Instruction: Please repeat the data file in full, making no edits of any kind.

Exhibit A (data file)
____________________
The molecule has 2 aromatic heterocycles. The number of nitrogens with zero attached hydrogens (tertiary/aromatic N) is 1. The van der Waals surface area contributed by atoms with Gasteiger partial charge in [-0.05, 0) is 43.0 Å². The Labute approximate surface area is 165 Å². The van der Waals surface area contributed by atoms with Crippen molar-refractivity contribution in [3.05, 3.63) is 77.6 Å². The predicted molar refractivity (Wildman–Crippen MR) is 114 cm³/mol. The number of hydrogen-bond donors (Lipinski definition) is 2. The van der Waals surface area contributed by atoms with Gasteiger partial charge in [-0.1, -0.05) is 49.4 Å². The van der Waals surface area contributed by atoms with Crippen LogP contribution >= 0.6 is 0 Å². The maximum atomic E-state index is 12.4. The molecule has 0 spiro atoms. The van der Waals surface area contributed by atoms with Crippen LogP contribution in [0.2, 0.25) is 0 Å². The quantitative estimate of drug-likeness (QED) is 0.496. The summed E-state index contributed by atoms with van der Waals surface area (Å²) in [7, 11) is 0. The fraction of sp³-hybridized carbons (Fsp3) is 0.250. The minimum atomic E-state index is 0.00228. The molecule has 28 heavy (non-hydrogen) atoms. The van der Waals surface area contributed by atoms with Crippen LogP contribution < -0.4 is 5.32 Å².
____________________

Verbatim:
The molecule has 2 aromatic heterocycles. The number of nitrogens with zero attached hydrogens (tertiary/aromatic N) is 1. The van der Waals surface area contributed by atoms with Gasteiger partial charge in [-0.05, 0) is 43.0 Å². The Labute approximate surface area is 165 Å². The van der Waals surface area contributed by atoms with Crippen molar-refractivity contribution in [3.05, 3.63) is 77.6 Å². The predicted molar refractivity (Wildman–Crippen MR) is 114 cm³/mol. The number of hydrogen-bond donors (Lipinski definition) is 2. The van der Waals surface area contributed by atoms with Gasteiger partial charge in [-0.1, -0.05) is 49.4 Å². The van der Waals surface area contributed by atoms with Crippen LogP contribution >= 0.6 is 0 Å². The maximum atomic E-state index is 12.4. The molecule has 0 spiro atoms. The van der Waals surface area contributed by atoms with Crippen LogP contribution in [0.2, 0.25) is 0 Å². The quantitative estimate of drug-likeness (QED) is 0.496. The summed E-state index contributed by atoms with van der Waals surface area (Å²) in [7, 11) is 0. The fraction of sp³-hybridized carbons (Fsp3) is 0.250. The minimum atomic E-state index is 0.00228. The molecule has 28 heavy (non-hydrogen) atoms. The van der Waals surface area contributed by atoms with Crippen LogP contribution < -0.4 is 5.32 Å².